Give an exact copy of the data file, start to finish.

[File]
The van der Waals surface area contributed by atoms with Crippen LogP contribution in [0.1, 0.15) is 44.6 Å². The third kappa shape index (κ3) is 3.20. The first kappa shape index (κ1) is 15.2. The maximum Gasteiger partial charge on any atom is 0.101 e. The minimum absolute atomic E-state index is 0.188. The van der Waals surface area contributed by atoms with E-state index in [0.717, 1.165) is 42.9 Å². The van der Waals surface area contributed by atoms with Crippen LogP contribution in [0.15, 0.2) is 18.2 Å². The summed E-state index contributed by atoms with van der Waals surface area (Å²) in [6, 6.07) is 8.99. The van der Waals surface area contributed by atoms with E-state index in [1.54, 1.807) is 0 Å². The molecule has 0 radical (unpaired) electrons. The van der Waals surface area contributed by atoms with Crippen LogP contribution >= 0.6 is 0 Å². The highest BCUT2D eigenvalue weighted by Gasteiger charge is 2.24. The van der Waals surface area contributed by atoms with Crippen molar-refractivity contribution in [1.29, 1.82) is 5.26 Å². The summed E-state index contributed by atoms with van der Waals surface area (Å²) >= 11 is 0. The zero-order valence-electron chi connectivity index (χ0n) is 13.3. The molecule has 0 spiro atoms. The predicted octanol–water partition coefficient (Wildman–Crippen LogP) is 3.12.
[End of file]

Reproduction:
The van der Waals surface area contributed by atoms with Crippen LogP contribution in [0.1, 0.15) is 44.6 Å². The third kappa shape index (κ3) is 3.20. The first kappa shape index (κ1) is 15.2. The maximum Gasteiger partial charge on any atom is 0.101 e. The minimum absolute atomic E-state index is 0.188. The van der Waals surface area contributed by atoms with E-state index in [0.717, 1.165) is 42.9 Å². The van der Waals surface area contributed by atoms with Crippen LogP contribution in [0.15, 0.2) is 18.2 Å². The summed E-state index contributed by atoms with van der Waals surface area (Å²) in [6, 6.07) is 8.99. The van der Waals surface area contributed by atoms with E-state index in [1.54, 1.807) is 0 Å². The molecule has 0 radical (unpaired) electrons. The van der Waals surface area contributed by atoms with Crippen LogP contribution >= 0.6 is 0 Å². The highest BCUT2D eigenvalue weighted by Gasteiger charge is 2.24. The van der Waals surface area contributed by atoms with Crippen molar-refractivity contribution in [1.29, 1.82) is 5.26 Å². The summed E-state index contributed by atoms with van der Waals surface area (Å²) >= 11 is 0. The zero-order valence-electron chi connectivity index (χ0n) is 13.3. The molecule has 0 spiro atoms. The predicted octanol–water partition coefficient (Wildman–Crippen LogP) is 3.12.